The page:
109. Giants: TE Xavier Grimble, USC (6’5, 255) – Brandon Myers was a bust free agent signing last year and Eli Manning needs a reliable option between the hashes. Grimble is raw, but has the size, hands, and straight-line speed to be a weapon in the passing game. CBS compared him to Kellen Davis, which is cruel and the worst insult I can think of for a tight end.
110. Jaguars: G Brandon Thomas, Clemson (6’4, 316) – There is some talk that Thomas could play tackle at the next level but he got roasted by speed rushers at the Senior Bowl and is probably better off at guard. Thomas has good size and adequate strength and at worst he will provide good depth inside.
111. Jets: OLB Trevor Reilly, Utah (6’5, 255) – Athletic pass rusher whose production finally caught up with his tools as a senior (9.5 sacks). He’s a little slow for LB and a little small for DE, so he will need the right scheme to have success at the next level. Rex Ryan has been pretty good at putting defensive players in optimal situations so the Jets would be a good place for Reilly to end up.
112. Dolphins: CB Victor Hampton, South Carolina (5’10, 202) – Top corner Brent Grimes is a free agent and the rest of the Dolphin corners aren’t very good. Even if Grimes stays, they need an upgrade in talent. Hampton has enough potential to go a few rounds higher, but he’s a little short which isn’t popular right now. Hampton is very strong for a DB, but won’t get away with muscling receivers at the next level. He’s athletic enough to adapt, but will need some time and coaching before he can contribute in the NFL.
113. Bears: DT Caruan Reid, Princeton (6’2, 301) – This would be the highest a player from Princeton has ever been drafted and Reid would be the Bears first Ivy leaguer since Gary “Hitman” Fencik. Reid is extremely quick for a 300 pounder with already polished pass rush moves and the strength to hold the point against the run. The ivy-league competition was weak, but Reid put up 168 tackles, 41 TFLs, 20.5 sacks, and 7 blocked kicks (!) in his three years as a starter and was Princeton’s first two-time All-American. The lack of competition is a legit concern, but when you consider that he put up those numbers against double and sometimes triple teams, it’s pretty impressive. Reid also took a big step towards erasing those concerns at the Senior Bowl; Against future NFL players, Reid dominated 1-1 drills and made an impact in the game with two sacks on consecutive plays, beating two different guards (Cyril Richardson, Brandon Linder) with two different pass rush moves. Reid also impressed at the Senior Bowl weigh-in, weighing 301 with no visible fat on his frame. He might be maxed out weight-wise, but he is already big enough to play DT in the Bears scheme and has the quickness, strength, and closing speed to be a force against both the run and pass. He is probably pretty smart too (Princeton!). Reid would be a steal this late in the draft.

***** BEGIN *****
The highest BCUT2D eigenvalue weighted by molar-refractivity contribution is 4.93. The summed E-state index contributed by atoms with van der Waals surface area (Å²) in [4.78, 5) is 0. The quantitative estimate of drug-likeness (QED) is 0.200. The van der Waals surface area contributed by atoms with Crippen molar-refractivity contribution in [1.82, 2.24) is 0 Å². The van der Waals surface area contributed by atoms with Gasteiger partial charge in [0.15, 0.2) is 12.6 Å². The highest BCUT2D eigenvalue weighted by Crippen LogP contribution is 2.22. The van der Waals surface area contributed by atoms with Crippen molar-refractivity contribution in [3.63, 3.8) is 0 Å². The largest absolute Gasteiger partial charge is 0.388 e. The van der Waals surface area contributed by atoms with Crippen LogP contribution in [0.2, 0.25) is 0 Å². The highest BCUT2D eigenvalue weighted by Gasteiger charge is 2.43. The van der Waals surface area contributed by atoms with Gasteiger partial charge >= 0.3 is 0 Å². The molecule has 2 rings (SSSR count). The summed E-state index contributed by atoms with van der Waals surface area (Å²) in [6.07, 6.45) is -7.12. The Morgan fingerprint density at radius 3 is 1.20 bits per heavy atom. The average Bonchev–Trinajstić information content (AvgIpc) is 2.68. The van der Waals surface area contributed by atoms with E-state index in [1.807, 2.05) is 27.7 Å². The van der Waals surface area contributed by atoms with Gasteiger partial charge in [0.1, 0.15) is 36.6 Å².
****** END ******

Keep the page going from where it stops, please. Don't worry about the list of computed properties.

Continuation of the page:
114. Steelers: DE Josh Mauro, Stanford (6’6, 276) – Not the most explosive DE in the draft, but has good size and strength to hold up against the run and the Steelers need some younger legs at the position. Mauro is high-effort player and at worst will provide reliable depth.
115. Cowboys: S Ahmad Dixon, Baylor, (6’0, 205) – The Cowboys safeties caught a lot of flak for the teams 32nd ranked defense but in reality there were a lot worse safety combos in the NFL than Barry Church & Orlando Scandrick. I’m sure Bears fans can think of one. Either way, there is little to no depth behind those two and Dixon is a great value in the 4th round. He’s a sure tackler and has the speed and instincts to eventually be solid in coverage. Dixon likes to hit and with a little refinement of both his tackling and coverage techniques, he could be a solid NFL starter. In the short-term he should excel on special teams.
116. Cardinals: RB Jeremy Hill, LSU (6’1, 235) – Cardinals coach Bruce Arians is literally the only man on earth who thinks Rashad Mendenhall should be getting 20 carries a game. I get that he hoped for a thunder & lighting combo, but what he got was more like snaps & lightning. Drafting Hill would give the Cards a legit thunder back. Hill was used in a platoon in his two years at LSU, so he has very little mileage on his legs. He was dominant in his limited carries averaging 6.9 ypc, which is ridiculous for a between the tackles back. Hill also scored 28 TDs in two seasons and excels in short yardage situations. Hill seemed to get better as last season wore on and he might just be scratching the surface of his potential. If the Bears are going to draft a RB this year, I hope it’s Hill.
117. Packers: S Kenny Ladler, Vanderbilt, (6’0, 200) – Instinctive coverage safety and leader in the secondary. Ladler showed a knack for big plays his senior year with 5 INTs and 5 forced fumbles. The Packers safeties were a major weak spot last season and Ladler should make an immediate impact.